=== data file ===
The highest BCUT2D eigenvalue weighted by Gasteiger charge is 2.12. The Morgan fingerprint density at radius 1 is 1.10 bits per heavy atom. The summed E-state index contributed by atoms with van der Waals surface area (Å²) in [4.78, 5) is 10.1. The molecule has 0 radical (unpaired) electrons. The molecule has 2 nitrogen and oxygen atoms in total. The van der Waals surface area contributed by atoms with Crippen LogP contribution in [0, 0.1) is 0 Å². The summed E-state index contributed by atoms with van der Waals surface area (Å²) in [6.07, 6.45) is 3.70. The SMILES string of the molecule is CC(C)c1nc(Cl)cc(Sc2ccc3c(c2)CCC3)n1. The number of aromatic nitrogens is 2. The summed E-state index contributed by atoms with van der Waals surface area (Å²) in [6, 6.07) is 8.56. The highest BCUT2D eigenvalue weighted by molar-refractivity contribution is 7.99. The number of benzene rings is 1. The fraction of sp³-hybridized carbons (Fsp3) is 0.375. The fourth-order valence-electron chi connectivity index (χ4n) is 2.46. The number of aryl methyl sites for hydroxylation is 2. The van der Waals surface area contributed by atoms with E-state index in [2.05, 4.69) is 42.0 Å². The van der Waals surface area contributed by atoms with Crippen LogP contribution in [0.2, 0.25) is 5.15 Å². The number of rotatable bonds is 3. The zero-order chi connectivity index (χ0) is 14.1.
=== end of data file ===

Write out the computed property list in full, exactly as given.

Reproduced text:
The highest BCUT2D eigenvalue weighted by Gasteiger charge is 2.12. The Morgan fingerprint density at radius 1 is 1.10 bits per heavy atom. The summed E-state index contributed by atoms with van der Waals surface area (Å²) in [4.78, 5) is 10.1. The molecule has 0 radical (unpaired) electrons. The molecule has 2 nitrogen and oxygen atoms in total. The van der Waals surface area contributed by atoms with Crippen LogP contribution in [0, 0.1) is 0 Å². The summed E-state index contributed by atoms with van der Waals surface area (Å²) in [6.07, 6.45) is 3.70. The SMILES string of the molecule is CC(C)c1nc(Cl)cc(Sc2ccc3c(c2)CCC3)n1. The number of aromatic nitrogens is 2. The summed E-state index contributed by atoms with van der Waals surface area (Å²) in [6, 6.07) is 8.56. The highest BCUT2D eigenvalue weighted by molar-refractivity contribution is 7.99. The number of benzene rings is 1. The fraction of sp³-hybridized carbons (Fsp3) is 0.375. The fourth-order valence-electron chi connectivity index (χ4n) is 2.46. The number of aryl methyl sites for hydroxylation is 2. The van der Waals surface area contributed by atoms with E-state index in [2.05, 4.69) is 42.0 Å². The van der Waals surface area contributed by atoms with Crippen LogP contribution in [0.2, 0.25) is 5.15 Å². The number of rotatable bonds is 3. The zero-order chi connectivity index (χ0) is 14.1.